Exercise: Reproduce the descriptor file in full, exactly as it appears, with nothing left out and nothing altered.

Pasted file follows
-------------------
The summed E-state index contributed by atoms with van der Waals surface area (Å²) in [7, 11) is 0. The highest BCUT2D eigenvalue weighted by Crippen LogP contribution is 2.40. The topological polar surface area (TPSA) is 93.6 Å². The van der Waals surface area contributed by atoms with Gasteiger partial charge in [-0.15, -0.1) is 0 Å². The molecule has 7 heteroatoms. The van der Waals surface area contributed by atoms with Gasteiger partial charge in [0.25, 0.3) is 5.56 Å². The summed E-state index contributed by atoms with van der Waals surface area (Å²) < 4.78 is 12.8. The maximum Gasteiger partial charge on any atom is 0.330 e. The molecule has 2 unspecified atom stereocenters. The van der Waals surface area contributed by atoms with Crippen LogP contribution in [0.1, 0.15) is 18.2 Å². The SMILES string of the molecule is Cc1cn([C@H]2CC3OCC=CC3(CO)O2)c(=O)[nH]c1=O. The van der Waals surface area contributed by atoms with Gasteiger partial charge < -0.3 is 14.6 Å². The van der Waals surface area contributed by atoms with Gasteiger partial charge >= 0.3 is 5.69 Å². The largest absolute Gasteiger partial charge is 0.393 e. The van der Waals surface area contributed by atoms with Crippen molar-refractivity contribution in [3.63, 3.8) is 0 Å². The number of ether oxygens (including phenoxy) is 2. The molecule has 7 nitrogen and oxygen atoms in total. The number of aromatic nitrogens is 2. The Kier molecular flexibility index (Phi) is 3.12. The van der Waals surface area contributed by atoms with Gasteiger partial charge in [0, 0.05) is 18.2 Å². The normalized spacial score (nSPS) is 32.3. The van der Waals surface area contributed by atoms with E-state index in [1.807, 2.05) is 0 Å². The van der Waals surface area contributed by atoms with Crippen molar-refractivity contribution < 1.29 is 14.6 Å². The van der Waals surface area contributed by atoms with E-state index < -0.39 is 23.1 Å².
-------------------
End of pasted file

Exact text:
The summed E-state index contributed by atoms with van der Waals surface area (Å²) in [7, 11) is 0. The highest BCUT2D eigenvalue weighted by Crippen LogP contribution is 2.40. The topological polar surface area (TPSA) is 93.6 Å². The van der Waals surface area contributed by atoms with Gasteiger partial charge in [-0.15, -0.1) is 0 Å². The molecule has 7 heteroatoms. The van der Waals surface area contributed by atoms with Gasteiger partial charge in [0.25, 0.3) is 5.56 Å². The summed E-state index contributed by atoms with van der Waals surface area (Å²) < 4.78 is 12.8. The maximum Gasteiger partial charge on any atom is 0.330 e. The molecule has 2 unspecified atom stereocenters. The van der Waals surface area contributed by atoms with Crippen LogP contribution in [0.1, 0.15) is 18.2 Å². The SMILES string of the molecule is Cc1cn([C@H]2CC3OCC=CC3(CO)O2)c(=O)[nH]c1=O. The van der Waals surface area contributed by atoms with Gasteiger partial charge < -0.3 is 14.6 Å². The van der Waals surface area contributed by atoms with Gasteiger partial charge >= 0.3 is 5.69 Å². The largest absolute Gasteiger partial charge is 0.393 e. The van der Waals surface area contributed by atoms with Crippen molar-refractivity contribution in [3.63, 3.8) is 0 Å². The number of ether oxygens (including phenoxy) is 2. The molecule has 7 nitrogen and oxygen atoms in total. The number of aromatic nitrogens is 2. The Kier molecular flexibility index (Phi) is 3.12. The van der Waals surface area contributed by atoms with Gasteiger partial charge in [0, 0.05) is 18.2 Å². The normalized spacial score (nSPS) is 32.3. The van der Waals surface area contributed by atoms with E-state index in [1.807, 2.05) is 0 Å². The van der Waals surface area contributed by atoms with Crippen molar-refractivity contribution < 1.29 is 14.6 Å². The van der Waals surface area contributed by atoms with E-state index < -0.39 is 23.1 Å².